Why Western Foreign Policy is Flawed

Published on 1st August 2011

NATO resolves to bomb Libya        Photo courtesy
[Former US President Abraham] Lincoln’s second inaugural address delivered on the 4th March 1865 makes some profound statements relevant today. His focus in the address was on the cause of the American Civil war, namely slavery, which constituted a “peculiar and powerful interest” to both sides in the conflict. Lincoln observed that both sides “read the same Bible, and pray to the same God; and each invokes His aid against the other.” He also noted somewhat wryly that the “prayers of both could not be answered; that of neither has been answered fully..(because) the Almighty has his own purposes.” In addressing the causes of the war Lincoln referred to Christ’s statement recorded in Matthew 18:7 – “Woe to the world because of the things that cause people to sin! Such things must come, but woe to the man through whom they come”.  He assumed that God viewed slavery as a sin and that the civil war was the “woe due” to those, both North and South, responsible for that sin. He concluded with these memorable words:

“If God wills that it (the war) continue, until all the wealth piled by the bond-man’s two hundred and fifty years of unrequited toil shall be sunk, and until every drop of blood drawn from the lash, shall be paid by another drawn with the sword, so still it must be said ‘the judgments of the Lord are true and righteous altogether.”

These thoughts are rather unfashionable, and certainly politically incorrect, today – the thought that there are certain sins so objectionable to God that He is prepared to work great suffering on those responsible for them no doubt offends many modern thinkers. It is hard to imagine any current American political leader who would be prepared to advance such thoughts. But the fact is that Lincoln clearly believed in the notion that God abhors and judges sin of nations, not just of individuals.

What is also noteworthy is that earlier in his address Lincoln observed that the South wanted to “strengthen, perpetuate and extend” slavery and that the North merely “claimed no right more than to restrict the territorial enlargement” of slavery; in other words because the North did not abhor slavery sufficiently to be fundamentally opposed to it, its sin was indifference. That observation, tied to the lament that God had given “to both North and South this terrible war,” indicates that Lincoln believed that God wanted to punish both acts of commission and omission and in the case of the North, the North’s indifference to the suffering of slaves – and that God was delivering judgment on the North as well for this indifference.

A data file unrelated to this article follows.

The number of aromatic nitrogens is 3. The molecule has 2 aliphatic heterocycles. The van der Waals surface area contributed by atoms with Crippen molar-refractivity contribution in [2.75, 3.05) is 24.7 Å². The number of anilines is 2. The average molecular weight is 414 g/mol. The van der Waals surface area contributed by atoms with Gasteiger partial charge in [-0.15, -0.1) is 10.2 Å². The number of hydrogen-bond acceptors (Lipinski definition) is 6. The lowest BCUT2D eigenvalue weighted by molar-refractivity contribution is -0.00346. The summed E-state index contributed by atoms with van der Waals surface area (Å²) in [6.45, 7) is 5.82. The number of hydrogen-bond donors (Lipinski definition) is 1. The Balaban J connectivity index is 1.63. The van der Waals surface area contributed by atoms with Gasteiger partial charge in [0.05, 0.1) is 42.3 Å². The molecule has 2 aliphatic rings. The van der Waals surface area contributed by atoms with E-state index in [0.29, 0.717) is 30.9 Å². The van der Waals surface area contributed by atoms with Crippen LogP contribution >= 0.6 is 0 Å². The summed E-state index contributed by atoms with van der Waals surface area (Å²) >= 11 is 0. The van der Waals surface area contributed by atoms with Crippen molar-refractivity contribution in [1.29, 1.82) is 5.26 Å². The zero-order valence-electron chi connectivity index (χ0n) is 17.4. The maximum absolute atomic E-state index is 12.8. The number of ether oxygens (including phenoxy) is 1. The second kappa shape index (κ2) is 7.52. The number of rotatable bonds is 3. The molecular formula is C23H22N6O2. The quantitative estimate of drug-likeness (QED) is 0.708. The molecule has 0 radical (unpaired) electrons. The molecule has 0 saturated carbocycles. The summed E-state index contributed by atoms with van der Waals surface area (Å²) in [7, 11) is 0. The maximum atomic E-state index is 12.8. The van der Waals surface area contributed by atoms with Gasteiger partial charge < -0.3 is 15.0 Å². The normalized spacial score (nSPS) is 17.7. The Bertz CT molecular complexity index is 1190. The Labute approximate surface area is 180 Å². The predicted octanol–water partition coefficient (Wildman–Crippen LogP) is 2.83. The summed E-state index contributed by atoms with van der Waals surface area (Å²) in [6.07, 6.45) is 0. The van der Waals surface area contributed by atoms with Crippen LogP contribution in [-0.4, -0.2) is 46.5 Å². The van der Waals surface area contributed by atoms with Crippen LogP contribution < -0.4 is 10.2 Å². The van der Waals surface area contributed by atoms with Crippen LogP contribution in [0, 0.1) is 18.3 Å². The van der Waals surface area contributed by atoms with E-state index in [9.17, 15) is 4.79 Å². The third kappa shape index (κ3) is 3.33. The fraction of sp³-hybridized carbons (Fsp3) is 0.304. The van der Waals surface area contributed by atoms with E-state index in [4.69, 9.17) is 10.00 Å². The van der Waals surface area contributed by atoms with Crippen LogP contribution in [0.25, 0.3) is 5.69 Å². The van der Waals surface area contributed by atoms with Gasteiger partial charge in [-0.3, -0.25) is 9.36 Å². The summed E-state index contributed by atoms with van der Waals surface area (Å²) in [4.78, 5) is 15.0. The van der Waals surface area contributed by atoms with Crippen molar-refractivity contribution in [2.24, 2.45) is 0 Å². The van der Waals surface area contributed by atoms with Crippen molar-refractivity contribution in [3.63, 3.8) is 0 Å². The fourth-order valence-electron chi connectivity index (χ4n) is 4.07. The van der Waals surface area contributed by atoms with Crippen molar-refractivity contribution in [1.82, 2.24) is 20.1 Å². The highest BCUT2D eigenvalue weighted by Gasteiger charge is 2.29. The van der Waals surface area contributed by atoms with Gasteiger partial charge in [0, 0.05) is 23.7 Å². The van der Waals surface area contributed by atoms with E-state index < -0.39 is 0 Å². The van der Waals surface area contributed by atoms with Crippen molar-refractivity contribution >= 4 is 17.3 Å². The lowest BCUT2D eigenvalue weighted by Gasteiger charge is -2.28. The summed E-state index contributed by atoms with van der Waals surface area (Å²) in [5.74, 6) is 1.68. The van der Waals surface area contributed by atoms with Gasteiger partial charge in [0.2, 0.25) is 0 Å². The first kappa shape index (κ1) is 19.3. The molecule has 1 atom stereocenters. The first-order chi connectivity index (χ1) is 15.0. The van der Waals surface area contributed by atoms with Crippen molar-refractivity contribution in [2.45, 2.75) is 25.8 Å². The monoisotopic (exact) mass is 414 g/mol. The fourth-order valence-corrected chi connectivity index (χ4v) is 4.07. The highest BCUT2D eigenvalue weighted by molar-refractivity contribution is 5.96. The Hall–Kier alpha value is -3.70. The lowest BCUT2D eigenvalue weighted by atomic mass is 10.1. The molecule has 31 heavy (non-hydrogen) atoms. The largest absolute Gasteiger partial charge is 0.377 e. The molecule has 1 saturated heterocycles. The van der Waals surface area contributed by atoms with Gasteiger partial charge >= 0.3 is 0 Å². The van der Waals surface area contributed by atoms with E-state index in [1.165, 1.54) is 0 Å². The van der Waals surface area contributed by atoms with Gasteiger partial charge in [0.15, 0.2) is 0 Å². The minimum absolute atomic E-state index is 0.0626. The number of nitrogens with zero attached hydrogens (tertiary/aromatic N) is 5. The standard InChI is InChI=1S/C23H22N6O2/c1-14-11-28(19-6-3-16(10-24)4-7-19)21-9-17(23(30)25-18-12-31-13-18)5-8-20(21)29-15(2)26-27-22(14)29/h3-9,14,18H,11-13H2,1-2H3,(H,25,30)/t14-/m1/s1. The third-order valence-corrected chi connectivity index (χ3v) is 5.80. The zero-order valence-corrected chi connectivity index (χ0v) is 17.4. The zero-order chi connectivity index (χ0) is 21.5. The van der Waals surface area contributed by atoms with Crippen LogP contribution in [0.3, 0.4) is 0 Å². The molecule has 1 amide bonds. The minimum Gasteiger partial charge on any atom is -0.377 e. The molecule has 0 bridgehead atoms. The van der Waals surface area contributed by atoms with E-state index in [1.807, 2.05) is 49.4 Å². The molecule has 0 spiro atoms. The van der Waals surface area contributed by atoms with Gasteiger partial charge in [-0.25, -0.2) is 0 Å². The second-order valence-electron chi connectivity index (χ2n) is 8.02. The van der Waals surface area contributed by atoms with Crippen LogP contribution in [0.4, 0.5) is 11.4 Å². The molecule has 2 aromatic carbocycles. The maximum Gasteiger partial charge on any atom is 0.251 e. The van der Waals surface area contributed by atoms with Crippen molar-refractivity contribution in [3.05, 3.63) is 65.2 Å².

Lincoln is arguably America’s greatest President. He is universally revered in the US and throughout the West for his great wisdom in steering the United States through its gravest hour.  If he were alive today and applied the same principles what would be the national and international sins of the West – those Lincoln would fear would be the object of God’s wrath and judgment? Might he have argued that America’s costly wars in Vietnam and Iraq were the “woe due to those by whom the offence came”?

It is in this context I venture to suggest that critical mistakes, if not sins, have been committed by some countries in the West in the formulation of their foreign policy since the 2nd World War. It is my belief that Christ’s teachings have some profound statements to make in the formulation of Western foreign policy, which are designed to protect freedom.

“Blessed are the peacemakers”

The first concerns a reliance on military might over principle and morality. I vividly recall the triumphant “shock and awe” demolition of Baghdad in 2003 followed by President George W Bush’s claim that the war in Iraq was effectively over. I fear that we see a similar attitude being displayed now by NATO forces in the demolition of Tripoli. I should stress that I am not a pacifist and nor do I hold, for example, any brief for Colonel Gaddafi, indeed I loathe what he has done in Libya and the negative influence he has had throughout Africa.

I recognize the extreme dilemma the world has faced in dealing with dictators like Gaddafi but nevertheless my fear is simply that the West appears to trust more in its own military superiority than it does in the consistent moral force of principle. A resort to force seems to be the rapid default position of some countries in the West when their national interests are threatened and yet when force is crucially needed but there is no national interest at stake, as was the case in Rwanda, that superior force is not employed. The West’s failure to take any action to prevent, stop or minimise the genocides which took place in Zimbabwe in 1983 and Rwanda in 1994 are the modern day equivalent to the North’s indifference to slavery in Lincoln’s time.